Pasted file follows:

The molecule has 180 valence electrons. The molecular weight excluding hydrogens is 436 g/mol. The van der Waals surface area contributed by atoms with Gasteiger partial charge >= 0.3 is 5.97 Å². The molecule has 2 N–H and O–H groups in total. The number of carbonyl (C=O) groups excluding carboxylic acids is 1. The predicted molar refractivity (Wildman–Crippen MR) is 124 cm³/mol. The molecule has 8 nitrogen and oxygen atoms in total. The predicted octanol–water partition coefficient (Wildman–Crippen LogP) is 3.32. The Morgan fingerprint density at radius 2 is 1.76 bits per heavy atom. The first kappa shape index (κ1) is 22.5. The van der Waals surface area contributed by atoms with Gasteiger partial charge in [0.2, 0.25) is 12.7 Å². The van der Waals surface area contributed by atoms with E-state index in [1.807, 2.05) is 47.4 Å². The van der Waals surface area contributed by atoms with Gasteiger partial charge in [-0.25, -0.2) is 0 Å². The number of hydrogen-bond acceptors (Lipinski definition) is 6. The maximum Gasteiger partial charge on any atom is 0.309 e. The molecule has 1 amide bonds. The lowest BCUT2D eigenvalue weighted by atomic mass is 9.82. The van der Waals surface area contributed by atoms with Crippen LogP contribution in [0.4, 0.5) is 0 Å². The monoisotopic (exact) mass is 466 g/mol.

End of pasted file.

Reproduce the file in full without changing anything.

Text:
The molecule has 180 valence electrons. The molecular weight excluding hydrogens is 436 g/mol. The van der Waals surface area contributed by atoms with Gasteiger partial charge >= 0.3 is 5.97 Å². The molecule has 2 N–H and O–H groups in total. The number of carbonyl (C=O) groups excluding carboxylic acids is 1. The predicted molar refractivity (Wildman–Crippen MR) is 124 cm³/mol. The molecule has 8 nitrogen and oxygen atoms in total. The predicted octanol–water partition coefficient (Wildman–Crippen LogP) is 3.32. The Morgan fingerprint density at radius 2 is 1.76 bits per heavy atom. The first kappa shape index (κ1) is 22.5. The van der Waals surface area contributed by atoms with Gasteiger partial charge in [0.2, 0.25) is 12.7 Å². The van der Waals surface area contributed by atoms with E-state index in [1.807, 2.05) is 47.4 Å². The van der Waals surface area contributed by atoms with Gasteiger partial charge in [-0.25, -0.2) is 0 Å². The number of hydrogen-bond acceptors (Lipinski definition) is 6. The maximum Gasteiger partial charge on any atom is 0.309 e. The molecule has 1 amide bonds. The lowest BCUT2D eigenvalue weighted by atomic mass is 9.82. The van der Waals surface area contributed by atoms with Crippen LogP contribution in [0.4, 0.5) is 0 Å². The monoisotopic (exact) mass is 466 g/mol.